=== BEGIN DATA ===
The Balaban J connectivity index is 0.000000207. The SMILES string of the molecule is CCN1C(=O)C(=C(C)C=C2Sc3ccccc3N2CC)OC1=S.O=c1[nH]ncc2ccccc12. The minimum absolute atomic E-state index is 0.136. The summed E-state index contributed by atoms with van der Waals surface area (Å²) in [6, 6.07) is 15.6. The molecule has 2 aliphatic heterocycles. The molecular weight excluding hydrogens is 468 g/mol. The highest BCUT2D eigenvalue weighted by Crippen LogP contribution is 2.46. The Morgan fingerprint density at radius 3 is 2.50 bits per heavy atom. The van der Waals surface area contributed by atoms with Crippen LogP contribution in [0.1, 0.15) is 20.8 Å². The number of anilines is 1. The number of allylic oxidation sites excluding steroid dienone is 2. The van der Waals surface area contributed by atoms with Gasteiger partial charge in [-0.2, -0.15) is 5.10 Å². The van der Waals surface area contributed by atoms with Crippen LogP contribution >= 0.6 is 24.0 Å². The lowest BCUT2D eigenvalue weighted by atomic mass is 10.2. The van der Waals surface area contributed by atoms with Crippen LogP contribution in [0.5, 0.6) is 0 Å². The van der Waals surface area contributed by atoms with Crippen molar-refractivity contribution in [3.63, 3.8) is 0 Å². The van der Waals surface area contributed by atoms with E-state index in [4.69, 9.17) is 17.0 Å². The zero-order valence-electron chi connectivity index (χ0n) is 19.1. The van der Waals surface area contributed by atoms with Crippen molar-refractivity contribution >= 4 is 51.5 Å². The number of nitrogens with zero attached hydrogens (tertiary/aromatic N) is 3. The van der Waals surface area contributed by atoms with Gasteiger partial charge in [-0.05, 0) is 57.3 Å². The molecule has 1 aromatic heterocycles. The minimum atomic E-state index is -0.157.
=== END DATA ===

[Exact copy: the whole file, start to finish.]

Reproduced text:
The Balaban J connectivity index is 0.000000207. The SMILES string of the molecule is CCN1C(=O)C(=C(C)C=C2Sc3ccccc3N2CC)OC1=S.O=c1[nH]ncc2ccccc12. The minimum absolute atomic E-state index is 0.136. The summed E-state index contributed by atoms with van der Waals surface area (Å²) in [6, 6.07) is 15.6. The molecule has 2 aliphatic heterocycles. The molecular weight excluding hydrogens is 468 g/mol. The highest BCUT2D eigenvalue weighted by Crippen LogP contribution is 2.46. The Morgan fingerprint density at radius 3 is 2.50 bits per heavy atom. The van der Waals surface area contributed by atoms with Crippen LogP contribution in [0.1, 0.15) is 20.8 Å². The number of anilines is 1. The number of allylic oxidation sites excluding steroid dienone is 2. The van der Waals surface area contributed by atoms with Gasteiger partial charge in [-0.2, -0.15) is 5.10 Å². The van der Waals surface area contributed by atoms with Crippen LogP contribution >= 0.6 is 24.0 Å². The lowest BCUT2D eigenvalue weighted by atomic mass is 10.2. The van der Waals surface area contributed by atoms with Crippen LogP contribution in [0.5, 0.6) is 0 Å². The van der Waals surface area contributed by atoms with Crippen molar-refractivity contribution in [3.63, 3.8) is 0 Å². The van der Waals surface area contributed by atoms with E-state index in [4.69, 9.17) is 17.0 Å². The zero-order valence-electron chi connectivity index (χ0n) is 19.1. The van der Waals surface area contributed by atoms with Crippen molar-refractivity contribution >= 4 is 51.5 Å². The number of nitrogens with zero attached hydrogens (tertiary/aromatic N) is 3. The van der Waals surface area contributed by atoms with Gasteiger partial charge in [-0.05, 0) is 57.3 Å². The molecule has 1 aromatic heterocycles. The minimum atomic E-state index is -0.157.